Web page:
Transit Rituals for Colder Seasons

A time of balance has come to the northern hemisphere with the Autumn Equinox. The day become equal to the light and causes a period of equilibrium in our living world. 


Hello Autumn. 


Summer’s bright colors have been replaced by earthly golds. There is a feeling of maturity, a kind of incipient melancholy that I often can’t explain to myself.


But It’s a feeling that I enjoy. A feeling that creates strong appreciation and modesty within me. In this time of year, we can take a moment to pause, reflect, gather our harvest, and store what we need for the seasons to come.


Transit Rituals for Colder Seasons of the Year


As we transition from one season to another, transit rituals can help us to pause and become aware of the changes we are experiencing. It’s about embracing change and enjoying it.



☼ Cosiness

Allow yourself more coziness and create more time and space to feel comfortable. You can create a cozy atmosphere by lighting scented candles at night or very early in the morning. Wrap yourself up in a cuddly blanket, watch a good movie, and drink hot tea.


☼ Nourishment 

Cook seasonal and warm meals with plenty of veggies, that will keep your body energized and healthy during this time of the year.


☼ Embrace Warmth

As the weather gets colder outside, the body needs more energy to stay warm and maintain a proper temperature. Moreover our immune system can tend to get a cold much faster than in summer days. So whether you put on your wool socks, have mindful tea sessions, eat spicy food, or simply move regularly, to stay fit and healthy: Give your body the warmth it’s missing outside.


☼ Holy Sleep and Breaks

Give yourself more sleep and breaks. For me, waking up early and going to bed early are ideal. As the day might become much shorter than we’re used to, it’s does so well to wake up a bit early and knowing that there is enough time of day left.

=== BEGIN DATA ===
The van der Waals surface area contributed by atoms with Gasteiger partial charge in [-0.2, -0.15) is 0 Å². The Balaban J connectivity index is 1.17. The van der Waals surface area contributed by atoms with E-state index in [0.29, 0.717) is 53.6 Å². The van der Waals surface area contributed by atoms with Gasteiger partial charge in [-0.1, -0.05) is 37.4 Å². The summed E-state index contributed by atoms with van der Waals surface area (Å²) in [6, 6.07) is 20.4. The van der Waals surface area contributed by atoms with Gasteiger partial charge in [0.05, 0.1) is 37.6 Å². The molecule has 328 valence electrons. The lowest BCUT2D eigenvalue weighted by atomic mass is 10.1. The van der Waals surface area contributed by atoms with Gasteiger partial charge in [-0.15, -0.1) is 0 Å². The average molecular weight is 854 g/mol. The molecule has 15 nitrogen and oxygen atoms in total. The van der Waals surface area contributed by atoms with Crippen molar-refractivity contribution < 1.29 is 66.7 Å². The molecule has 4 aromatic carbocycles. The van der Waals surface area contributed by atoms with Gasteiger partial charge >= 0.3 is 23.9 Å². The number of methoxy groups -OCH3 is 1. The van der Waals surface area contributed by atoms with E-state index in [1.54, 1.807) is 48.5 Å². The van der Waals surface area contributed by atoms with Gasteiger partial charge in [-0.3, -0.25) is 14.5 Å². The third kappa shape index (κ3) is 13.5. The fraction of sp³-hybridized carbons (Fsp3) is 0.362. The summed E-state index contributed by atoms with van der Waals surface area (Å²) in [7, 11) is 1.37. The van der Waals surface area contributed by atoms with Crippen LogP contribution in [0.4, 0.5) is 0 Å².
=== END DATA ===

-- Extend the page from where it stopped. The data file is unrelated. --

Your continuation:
☼ Seasonal Playlist

Create a new Music Playlist and listen to sounds of the season.


☼ Time of Reflection

Reflect or Recap. The Year is almost over. List everything you’ve already reached so far. All your mile stones. Take time to celebrate your achievements and think on what you still want to do the rest of the year.


Analyze your own personal development. List what went good or wrong this year. What did you learn from your past experiences or what are you the most grateful for this season? Get to know you much better than the season before.


☼ Lovely Communion

Take time to socialize with your loved ones. As in this season everything might seem cold and isolated, it becomes even more meaningful to care and maintain connections. I always enjoy to spend more time in spaces I feel safe, appreciated, accepted and loved. You can try to create time for lovely communion.


☼ Nature

Spend time outside, in nature. It’s healing and it helps us to have a better feeling of seasonal transitions. Even in colder periods it helps me to adapt myself more quickly to cooler temperatures. Besides that it keeps you in movement and warm. You can create a week-end ritual by taking a long, refreshing walk outside in a forest or countryside.


☼ Vitamin D

Since Vitamin D deficiency is a global health issue for the black community, it is recommended to make sure that the daily vitamin D content is covered as much as possible during the season of low sunshine. A deficiency can lead to effects such as fatigue and mood fluctuations. Vitamin D can be taken naturally through food or also through supplements. 




Finding Balance in my own Natural Cycle  ◯


We are nature and nature is us. It’s Nature controlling the cycles of the Earth’s weather, and we are natural creatures too. As we connect to the rhythm of Nature, we connect deeply with our own body and mind which can help us to observe our own changing inner process. In ways that are nurturing, grounding and understanding.


Appreciating those seasonal changes and practicing my transit rituals helps me to find my own balance in my natural cycle.



Thank you for reading!





Pictures: Feyza Daştan, Unsplash

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